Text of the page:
A Care Guide for Concussions

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A Care Guide for Concussions

Concussions are a common injury and most people recover quickly. Still, all brain injuries need to be taken seriously to protect your physical and mental health. This guide will help you to better understand concussions and gives important information for treating and preventing them.

The Facts About Concussions

1. Understand what happens when you get a concussion. A concussion is a traumatic brain injury that shakes your brain. Usually, your skull and spinal fluid provide protection and a safe cushion but a severe blow can jar your brain. Common causes include car accidents, falls and sports.

2. Recognize the symptoms. Mental and physical symptoms include difficulty with thinking and remembering, headaches, blurred vision and a loss of energy. You may also experience emotional distress and sleep disturbances. Some people get drowsy and others may have trouble falling asleep.

3. Get emergency medical care if you pass out. The majority of concussions involve no loss of consciousness. If you do black out even briefly, urgent care is needed to assess your condition.

4. Spot other danger signs. Severe or repeated concussions may require hospitalization. Get help immediately if you experience vomiting, intense headaches, slurred speech or loss of balance. Look to see if one pupil appears larger than the other.

5. Take special care with small children and teens. Young people may be at higher risk. In addition to the typical symptoms, small children often cry persistently or stop eating. Some studies have found that almost half of high school football players suffer at least one concussion.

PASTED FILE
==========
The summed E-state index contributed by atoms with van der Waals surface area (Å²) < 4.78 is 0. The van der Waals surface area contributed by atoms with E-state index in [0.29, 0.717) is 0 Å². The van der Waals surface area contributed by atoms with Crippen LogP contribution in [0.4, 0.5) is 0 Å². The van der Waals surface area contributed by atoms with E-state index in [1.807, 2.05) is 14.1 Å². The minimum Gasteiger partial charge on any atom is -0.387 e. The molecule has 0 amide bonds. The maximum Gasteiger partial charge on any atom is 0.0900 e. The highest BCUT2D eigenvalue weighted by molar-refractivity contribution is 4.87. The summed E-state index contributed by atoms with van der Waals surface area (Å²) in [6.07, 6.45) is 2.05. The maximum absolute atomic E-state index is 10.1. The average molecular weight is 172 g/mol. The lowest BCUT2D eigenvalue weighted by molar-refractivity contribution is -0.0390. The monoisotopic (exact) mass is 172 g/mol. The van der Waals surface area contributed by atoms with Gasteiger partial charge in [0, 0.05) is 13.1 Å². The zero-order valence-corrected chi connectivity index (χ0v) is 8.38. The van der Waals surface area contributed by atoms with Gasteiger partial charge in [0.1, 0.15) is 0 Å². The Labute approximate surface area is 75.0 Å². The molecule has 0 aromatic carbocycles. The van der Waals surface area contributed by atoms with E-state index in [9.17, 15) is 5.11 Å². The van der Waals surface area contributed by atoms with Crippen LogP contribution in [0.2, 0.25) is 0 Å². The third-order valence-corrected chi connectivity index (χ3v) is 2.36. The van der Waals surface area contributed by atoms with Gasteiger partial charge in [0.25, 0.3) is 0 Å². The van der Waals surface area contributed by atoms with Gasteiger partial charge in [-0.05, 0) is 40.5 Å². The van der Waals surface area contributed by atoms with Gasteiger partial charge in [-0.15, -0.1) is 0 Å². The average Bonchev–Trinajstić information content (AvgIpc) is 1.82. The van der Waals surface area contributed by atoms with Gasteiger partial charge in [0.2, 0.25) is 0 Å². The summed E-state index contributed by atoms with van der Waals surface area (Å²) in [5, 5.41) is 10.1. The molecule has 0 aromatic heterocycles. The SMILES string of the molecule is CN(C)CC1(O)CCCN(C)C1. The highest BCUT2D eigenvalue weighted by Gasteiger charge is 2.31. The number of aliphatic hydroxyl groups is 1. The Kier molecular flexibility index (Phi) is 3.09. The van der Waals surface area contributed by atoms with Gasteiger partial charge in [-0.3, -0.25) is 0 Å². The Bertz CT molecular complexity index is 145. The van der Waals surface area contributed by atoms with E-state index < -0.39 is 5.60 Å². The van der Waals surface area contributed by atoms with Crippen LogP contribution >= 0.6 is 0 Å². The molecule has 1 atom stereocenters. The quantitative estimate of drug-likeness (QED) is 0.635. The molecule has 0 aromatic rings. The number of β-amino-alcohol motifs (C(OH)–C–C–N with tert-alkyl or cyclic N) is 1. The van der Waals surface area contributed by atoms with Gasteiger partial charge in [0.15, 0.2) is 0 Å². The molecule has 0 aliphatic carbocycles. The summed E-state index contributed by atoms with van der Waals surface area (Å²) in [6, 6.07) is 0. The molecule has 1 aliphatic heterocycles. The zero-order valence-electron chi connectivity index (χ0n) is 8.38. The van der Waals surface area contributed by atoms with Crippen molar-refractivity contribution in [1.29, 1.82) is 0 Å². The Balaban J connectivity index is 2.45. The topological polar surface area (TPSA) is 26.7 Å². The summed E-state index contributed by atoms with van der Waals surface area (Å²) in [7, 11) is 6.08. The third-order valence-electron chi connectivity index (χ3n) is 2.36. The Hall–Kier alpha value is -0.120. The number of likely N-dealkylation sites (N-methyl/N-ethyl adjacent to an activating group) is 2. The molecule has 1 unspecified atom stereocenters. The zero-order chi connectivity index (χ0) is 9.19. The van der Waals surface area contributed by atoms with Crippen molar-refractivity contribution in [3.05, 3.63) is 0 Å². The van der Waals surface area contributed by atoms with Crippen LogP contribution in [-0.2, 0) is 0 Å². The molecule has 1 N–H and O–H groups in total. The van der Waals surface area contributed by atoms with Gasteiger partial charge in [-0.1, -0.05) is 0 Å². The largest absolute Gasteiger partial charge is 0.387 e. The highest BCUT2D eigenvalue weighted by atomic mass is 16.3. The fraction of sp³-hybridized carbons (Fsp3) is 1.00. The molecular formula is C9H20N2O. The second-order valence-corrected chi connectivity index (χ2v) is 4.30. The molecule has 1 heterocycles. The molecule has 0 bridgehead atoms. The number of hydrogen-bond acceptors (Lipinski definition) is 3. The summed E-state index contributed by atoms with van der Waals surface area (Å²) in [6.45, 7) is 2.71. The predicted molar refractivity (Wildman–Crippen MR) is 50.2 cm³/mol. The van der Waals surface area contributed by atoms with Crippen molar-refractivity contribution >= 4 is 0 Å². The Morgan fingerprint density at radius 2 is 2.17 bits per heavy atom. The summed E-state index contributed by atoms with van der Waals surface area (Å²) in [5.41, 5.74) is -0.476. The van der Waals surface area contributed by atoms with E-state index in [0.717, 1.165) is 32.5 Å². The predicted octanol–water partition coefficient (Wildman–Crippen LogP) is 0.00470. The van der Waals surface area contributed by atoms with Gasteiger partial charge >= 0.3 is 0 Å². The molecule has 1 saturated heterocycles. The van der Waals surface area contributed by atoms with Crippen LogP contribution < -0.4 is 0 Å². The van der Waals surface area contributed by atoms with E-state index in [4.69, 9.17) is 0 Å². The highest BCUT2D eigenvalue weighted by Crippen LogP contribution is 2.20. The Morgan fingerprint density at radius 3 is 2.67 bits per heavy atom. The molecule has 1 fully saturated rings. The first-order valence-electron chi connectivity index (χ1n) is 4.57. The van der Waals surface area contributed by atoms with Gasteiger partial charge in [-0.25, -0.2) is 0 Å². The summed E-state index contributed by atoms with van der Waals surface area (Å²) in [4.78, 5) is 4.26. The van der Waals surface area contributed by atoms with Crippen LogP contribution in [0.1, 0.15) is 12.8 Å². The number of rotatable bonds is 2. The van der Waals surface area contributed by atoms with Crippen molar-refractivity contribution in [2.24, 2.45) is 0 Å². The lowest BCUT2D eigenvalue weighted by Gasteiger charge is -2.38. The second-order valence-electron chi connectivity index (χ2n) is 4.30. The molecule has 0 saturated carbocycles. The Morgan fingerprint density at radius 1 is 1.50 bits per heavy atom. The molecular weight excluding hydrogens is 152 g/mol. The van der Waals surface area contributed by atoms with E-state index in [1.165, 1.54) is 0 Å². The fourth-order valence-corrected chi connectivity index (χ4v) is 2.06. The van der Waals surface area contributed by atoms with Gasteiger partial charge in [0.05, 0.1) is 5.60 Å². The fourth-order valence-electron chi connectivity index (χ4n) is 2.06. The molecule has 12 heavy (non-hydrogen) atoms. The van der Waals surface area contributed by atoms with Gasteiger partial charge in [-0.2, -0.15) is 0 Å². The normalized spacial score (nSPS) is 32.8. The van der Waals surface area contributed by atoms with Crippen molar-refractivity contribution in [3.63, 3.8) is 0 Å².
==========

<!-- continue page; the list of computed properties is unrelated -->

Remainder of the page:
6. Be aware of the risks for seniors. It’s easy to miss the symptoms of brain injuries in older people. Let your doctor know about any falls, especially if you take drugs like blood thinners, which could cause complications.

Treating Concussions

1. Get plenty of rest. Sleep and rest is the best remedy for any brain injury. Give your body time to heal.

2. See your doctor. A physician may ask you to answer questions that will reveal how well you can concentrate and reason. Tests like CT scans and MRIs will spot any bruising or bleeding.

3. Ask a loved one to watch you. If your doctor checks you out and says it’s safe to go home, ask a loved one to watch you until the next day. They can wake you up every few hours and check for any changes in your condition. If you can answer simple questions like your name and show no dangerous symptoms, your recovery is probably on track.

4. Pick the right pain relievers. Your doctor may give you a prescription or recommend Acetaminophen for headache pain. Avoid aspirin or ibuprofen because they tend to increase bleeding.

5. Stop drinking. It’s best to avoid alcohol during your recovery. Talk with your doctor about any drugs you are using to be sure they’re safe.

6. Take it easy. Postpone any challenging activities until your doctor says it’s safe. That includes physically and mentally demanding tasks like weight lifting or computer games.

Preventing Concussions

1. Drive carefully. Wear your seat belt. Drink in moderation and use a designated driver if you imbibe too much.

2. Teach children basic safety rules. Train kids on how to cross the street. Require them to wear protective sports gear. Talk about playground safety and the dangers of roughhousing.

3. Correct hazards in your home. Inspect your house for things like slippery throw rugs or inadequate lighting. Purchase non slip bath mats and install guard rails on the stairs.

The human head is well designed for protecting your brain under normal conditions but sometimes accidents occur. Knowing how to prevent and treat concussions can help you to avoid injuries and speed up your recovery.


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